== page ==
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καὶ τὸ ἐνταῦθα (ἀδικεῖν) οὗ κ.τ.λ.] ‘and to commit a crime in the very place where offenders are punished’ is an aggravation of the criminality; ‘which is the case with perjurers or false witnesses: for where would a man not commit a crime if he is ready to do it even in the very court of justice?’ This is the argumentum a fortiori; the rule, omne maius continet in se minus. ‘Hinc P. Clodii culpam amplificavit Cicero, cum insidiis Gn. Magnum per servum tollere eum voluisse pro Milone dicens criminatus est: Insidiator erat in foro collocatus, atque in vestibulo ipso senatus’ [pro Milone § 19], Victorius. (Victorius has forgotten the still more striking Etiam in senatum venit, &c. of the first speech against Catiline, § 2.) The sanctity of the place converts theft into sacrilege. The atrocity of the murder of ‘Zacharias the son of Barachias’ was heightened by the circumstance of its occurrence ‘between the temple and the altar’ (Matth. xxiii. 35).

‘Another aggravation of an offence is, where it is attended by disgrace (to the victim); and this in proportion to its amount (μάλιστα)’. This, together with the wantonness, the unprovoked character of the aggression, is what converts a mere assault, αἰκία, into an act of ὕβρις, a wanton outrage. See Rhet. II 2. 5, definition of ὕβρις, and I 13. 10; also note on I 12. 26, p. 239. The wound inflicted on a man's pride and sense of dignity, the injury to his feelings and honour, constitute a great aggravation of the offence. ὕβρις is, τὸ βλάπτειν καὶ λυπεῖν ἐφ᾽ οἷς αἰσχύνη ἐστὶ τῷ πάσχοντι κ.τ.λ. In II 6. 2, αἰσχύνη is defined, λύπη τις ταραχὴ περὶ τὰ εἰς ἀδοξίαν φαινόμενα φέρειν τῶν κακῶν παρόντων γεγονότων η μελλόντων...ἐπὶ τοῖς τοιούτοις τῶν κακῶν ὅσα αἰσχρὰ δοκεῖ εἶναι αὐτῷ ὧν φροντίζει.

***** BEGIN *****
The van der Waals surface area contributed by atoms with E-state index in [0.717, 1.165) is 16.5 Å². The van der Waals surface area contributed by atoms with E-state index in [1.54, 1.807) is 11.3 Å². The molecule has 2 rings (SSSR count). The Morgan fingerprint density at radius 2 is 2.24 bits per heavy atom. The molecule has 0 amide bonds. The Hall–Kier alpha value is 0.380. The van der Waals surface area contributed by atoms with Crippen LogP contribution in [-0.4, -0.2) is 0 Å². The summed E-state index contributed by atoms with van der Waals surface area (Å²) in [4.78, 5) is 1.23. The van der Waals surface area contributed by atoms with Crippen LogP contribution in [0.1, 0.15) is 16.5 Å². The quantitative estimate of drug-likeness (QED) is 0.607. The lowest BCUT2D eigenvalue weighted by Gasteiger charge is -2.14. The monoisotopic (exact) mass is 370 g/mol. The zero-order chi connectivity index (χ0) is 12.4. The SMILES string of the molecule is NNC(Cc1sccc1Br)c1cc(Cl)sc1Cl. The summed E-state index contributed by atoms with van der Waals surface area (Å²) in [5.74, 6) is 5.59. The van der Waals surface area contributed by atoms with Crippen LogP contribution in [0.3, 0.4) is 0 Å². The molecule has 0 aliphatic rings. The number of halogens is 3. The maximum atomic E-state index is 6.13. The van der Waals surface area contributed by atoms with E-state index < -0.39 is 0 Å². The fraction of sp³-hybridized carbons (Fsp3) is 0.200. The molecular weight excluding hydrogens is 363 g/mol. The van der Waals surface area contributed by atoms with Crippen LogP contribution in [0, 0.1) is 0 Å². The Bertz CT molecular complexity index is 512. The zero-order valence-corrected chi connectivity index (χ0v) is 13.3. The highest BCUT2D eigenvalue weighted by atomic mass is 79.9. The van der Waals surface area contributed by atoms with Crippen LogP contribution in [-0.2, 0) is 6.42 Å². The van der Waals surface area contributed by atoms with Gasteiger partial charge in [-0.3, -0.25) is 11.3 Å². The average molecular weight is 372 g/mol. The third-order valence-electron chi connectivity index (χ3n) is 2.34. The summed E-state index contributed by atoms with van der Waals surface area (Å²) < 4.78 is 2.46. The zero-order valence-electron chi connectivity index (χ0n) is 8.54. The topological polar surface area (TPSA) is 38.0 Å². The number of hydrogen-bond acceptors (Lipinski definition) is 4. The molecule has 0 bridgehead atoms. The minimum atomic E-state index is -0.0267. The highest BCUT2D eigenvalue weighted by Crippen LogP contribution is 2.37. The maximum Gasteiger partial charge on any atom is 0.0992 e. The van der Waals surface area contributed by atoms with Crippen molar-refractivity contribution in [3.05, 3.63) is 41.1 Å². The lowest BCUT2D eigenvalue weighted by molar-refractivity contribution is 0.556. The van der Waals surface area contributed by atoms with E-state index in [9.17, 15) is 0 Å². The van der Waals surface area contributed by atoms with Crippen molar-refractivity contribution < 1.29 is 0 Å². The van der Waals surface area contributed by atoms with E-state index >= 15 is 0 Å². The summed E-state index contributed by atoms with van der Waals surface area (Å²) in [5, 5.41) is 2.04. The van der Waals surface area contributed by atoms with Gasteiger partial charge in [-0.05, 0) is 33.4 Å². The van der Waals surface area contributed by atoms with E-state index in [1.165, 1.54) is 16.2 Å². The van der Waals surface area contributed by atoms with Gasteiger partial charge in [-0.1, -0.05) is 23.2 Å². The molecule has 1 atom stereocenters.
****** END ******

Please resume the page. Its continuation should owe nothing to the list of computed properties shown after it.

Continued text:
καὶ εἰ τοῦτον (ἠδίκηκέ τις)] ‘and another is, when the victim of his wrong has been his benefactor; for his offence is thereby multiplied; in that he not only does what is wrong (positive wrong, a sin of commission), but also fails, omits, to do what is right (negative wrong, a sin of omission). The last explanatory clause is thus illustrated by Victorius from Cicero's criticism of the third Stoic Paradox, § 25 ὅτι ἴσα τὰ ἁμαρτήματα καὶ τὰ κατορθώματα. Illud tamen interest quod in servo necando, si adsit iniuria, semel peccatur; in patris vita violanda multa peccantur; violatur is qui procreavit; is qui aluit: is qui erudivit; is qui in sede ac domo atque in republica collocavit: multitudine peccatorum praestat (ὑπερέχει), eoque poena maiore dignus est.

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